Microfossils discovered by University of Leicester scientist date back half a billion years

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A recent discovery by a University of Leicester scientist has unveiled a novel fossil type shedding light on oceanic life half a billion years ago.

Published in the journal Proceedings of the Royal Society B, the study delves into minuscule organisms reminiscent of contemporary algae, offering potential insights into historical climate shifts impacting our oceans.

These microscopic fossils resemble interconnected spiny spheres. Dr. Tom Harvey, the study’s lead author from the University of Leicester School of Geography, Geology, and the Environment, expressed initial bewilderment, stating, “Upon first sighting, I was perplexed about their identity. They seemed like animal eggs or a completely novel organism. There’s no exact match among existing or extinct life forms.”

However, upon closer examination and the discovery of additional specimens, Dr. Harvey noticed resemblances to modern-day green algae thriving in pond and lake plankton. He elaborated, “These fossils exhibit a similar colonial structure to present-day algae, with cells interlinking, explaining their orderly, geometric arrangements. Remarkably, these ancient examples existed in the sea, offering a rare glimpse into early marine plankton.”

The significance of these fossils stems from their antiquity, existing around the time when animal life first emerged during the Cambrian ‘explosion’ of life. This timing is crucial, as phytoplankton, akin to today, served as the foundational food source for almost all ocean life. However, the specific groups of phytoplankton inhabiting Cambrian oceans remained unknown.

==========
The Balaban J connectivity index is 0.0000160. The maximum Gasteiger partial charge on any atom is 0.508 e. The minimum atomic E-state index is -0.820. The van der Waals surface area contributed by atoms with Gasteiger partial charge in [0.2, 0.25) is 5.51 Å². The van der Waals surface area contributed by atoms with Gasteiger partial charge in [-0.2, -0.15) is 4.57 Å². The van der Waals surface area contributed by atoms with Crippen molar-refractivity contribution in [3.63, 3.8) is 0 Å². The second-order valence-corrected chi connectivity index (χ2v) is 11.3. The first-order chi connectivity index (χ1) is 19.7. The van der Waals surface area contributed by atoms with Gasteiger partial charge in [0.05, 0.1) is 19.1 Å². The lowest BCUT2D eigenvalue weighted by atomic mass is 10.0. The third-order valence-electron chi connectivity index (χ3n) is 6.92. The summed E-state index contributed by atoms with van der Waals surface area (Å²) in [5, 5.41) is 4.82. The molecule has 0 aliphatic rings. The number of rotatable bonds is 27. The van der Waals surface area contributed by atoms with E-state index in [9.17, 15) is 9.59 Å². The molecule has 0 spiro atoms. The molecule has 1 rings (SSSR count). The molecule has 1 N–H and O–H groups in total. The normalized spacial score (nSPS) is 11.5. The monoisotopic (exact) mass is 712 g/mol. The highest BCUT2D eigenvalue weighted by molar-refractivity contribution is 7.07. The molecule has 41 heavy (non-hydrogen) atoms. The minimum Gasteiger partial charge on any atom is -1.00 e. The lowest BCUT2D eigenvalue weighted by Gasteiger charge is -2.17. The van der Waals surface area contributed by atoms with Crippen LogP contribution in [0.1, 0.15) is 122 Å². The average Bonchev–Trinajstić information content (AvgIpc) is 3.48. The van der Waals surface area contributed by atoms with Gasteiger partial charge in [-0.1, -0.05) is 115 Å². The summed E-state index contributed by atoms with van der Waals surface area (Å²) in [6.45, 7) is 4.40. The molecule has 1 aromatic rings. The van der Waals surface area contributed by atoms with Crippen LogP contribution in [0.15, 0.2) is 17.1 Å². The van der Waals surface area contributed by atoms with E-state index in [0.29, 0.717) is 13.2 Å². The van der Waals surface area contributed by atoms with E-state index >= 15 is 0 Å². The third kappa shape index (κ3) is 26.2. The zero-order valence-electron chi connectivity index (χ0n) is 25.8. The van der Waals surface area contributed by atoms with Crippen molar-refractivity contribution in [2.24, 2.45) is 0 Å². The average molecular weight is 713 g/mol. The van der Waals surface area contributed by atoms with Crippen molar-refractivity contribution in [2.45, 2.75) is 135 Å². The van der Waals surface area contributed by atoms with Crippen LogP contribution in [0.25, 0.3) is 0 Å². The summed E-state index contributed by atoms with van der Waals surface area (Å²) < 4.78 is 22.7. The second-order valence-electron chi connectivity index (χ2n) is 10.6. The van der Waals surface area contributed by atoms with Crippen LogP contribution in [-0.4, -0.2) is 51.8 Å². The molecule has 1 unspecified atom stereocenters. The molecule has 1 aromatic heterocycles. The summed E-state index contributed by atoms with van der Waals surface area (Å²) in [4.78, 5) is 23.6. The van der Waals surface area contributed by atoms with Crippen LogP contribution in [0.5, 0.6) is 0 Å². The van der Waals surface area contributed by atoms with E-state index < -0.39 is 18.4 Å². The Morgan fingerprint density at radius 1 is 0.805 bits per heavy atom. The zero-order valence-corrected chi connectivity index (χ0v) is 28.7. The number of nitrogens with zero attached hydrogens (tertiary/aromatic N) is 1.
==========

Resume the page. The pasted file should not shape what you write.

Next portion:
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Dr. Harvey highlighted, “Observing modern plankton, we note that algae form colonies as a defense against predators. This suggests that during the Cambrian Period, early animals evolved to feed on plankton, initiating a predator-prey relationship that persisted over time.”

Given that plankton plays a fundamental role in oceanic life and fossilized plankton aids in reconstructing ancient climate patterns, these minute fossils significantly contribute to narrating Earth’s evolutionary history.

This groundbreaking discovery prompts a reconsideration of early microfossils. Until now, scientists believed that individually found spiny balls were dormant cysts of single-celled life.

Dr. Harvey proposed a substantial shift in perspective, stating, “We might have misconceived these microfossils and, in fact, many lived as colonies within the plankton. Accidental fragmentation during fossil extraction warrants revisiting collections and laboratories to assess their prevalence.”

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